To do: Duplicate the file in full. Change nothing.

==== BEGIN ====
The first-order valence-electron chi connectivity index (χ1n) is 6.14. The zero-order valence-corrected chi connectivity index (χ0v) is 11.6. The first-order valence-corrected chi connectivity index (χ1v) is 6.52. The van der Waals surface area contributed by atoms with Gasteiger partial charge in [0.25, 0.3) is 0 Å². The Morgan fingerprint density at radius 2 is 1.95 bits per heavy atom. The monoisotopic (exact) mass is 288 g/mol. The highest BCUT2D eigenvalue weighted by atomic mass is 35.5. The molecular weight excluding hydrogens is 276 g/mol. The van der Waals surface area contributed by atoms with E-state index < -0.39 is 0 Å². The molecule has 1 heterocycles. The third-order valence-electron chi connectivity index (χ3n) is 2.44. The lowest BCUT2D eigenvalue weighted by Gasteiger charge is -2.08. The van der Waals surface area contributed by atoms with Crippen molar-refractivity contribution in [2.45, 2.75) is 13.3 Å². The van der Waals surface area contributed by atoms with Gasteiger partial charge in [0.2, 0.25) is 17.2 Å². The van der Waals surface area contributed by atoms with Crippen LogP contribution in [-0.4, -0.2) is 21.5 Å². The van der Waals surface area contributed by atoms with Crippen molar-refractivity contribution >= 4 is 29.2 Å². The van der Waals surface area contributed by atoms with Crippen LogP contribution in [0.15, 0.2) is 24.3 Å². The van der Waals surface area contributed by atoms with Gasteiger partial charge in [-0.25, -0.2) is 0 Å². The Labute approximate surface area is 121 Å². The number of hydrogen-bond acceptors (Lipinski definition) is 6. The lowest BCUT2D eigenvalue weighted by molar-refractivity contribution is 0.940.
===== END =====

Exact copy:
The first-order valence-electron chi connectivity index (χ1n) is 6.14. The zero-order valence-corrected chi connectivity index (χ0v) is 11.6. The first-order valence-corrected chi connectivity index (χ1v) is 6.52. The van der Waals surface area contributed by atoms with Gasteiger partial charge in [0.25, 0.3) is 0 Å². The Morgan fingerprint density at radius 2 is 1.95 bits per heavy atom. The monoisotopic (exact) mass is 288 g/mol. The highest BCUT2D eigenvalue weighted by atomic mass is 35.5. The molecular weight excluding hydrogens is 276 g/mol. The van der Waals surface area contributed by atoms with E-state index < -0.39 is 0 Å². The molecule has 1 heterocycles. The third-order valence-electron chi connectivity index (χ3n) is 2.44. The lowest BCUT2D eigenvalue weighted by Gasteiger charge is -2.08. The van der Waals surface area contributed by atoms with Crippen molar-refractivity contribution in [2.45, 2.75) is 13.3 Å². The van der Waals surface area contributed by atoms with Gasteiger partial charge in [0.2, 0.25) is 17.2 Å². The van der Waals surface area contributed by atoms with Crippen LogP contribution in [-0.4, -0.2) is 21.5 Å². The van der Waals surface area contributed by atoms with Crippen molar-refractivity contribution >= 4 is 29.2 Å². The van der Waals surface area contributed by atoms with Crippen LogP contribution in [0.15, 0.2) is 24.3 Å². The van der Waals surface area contributed by atoms with Gasteiger partial charge in [-0.25, -0.2) is 0 Å². The Labute approximate surface area is 121 Å². The number of hydrogen-bond acceptors (Lipinski definition) is 6. The lowest BCUT2D eigenvalue weighted by molar-refractivity contribution is 0.940.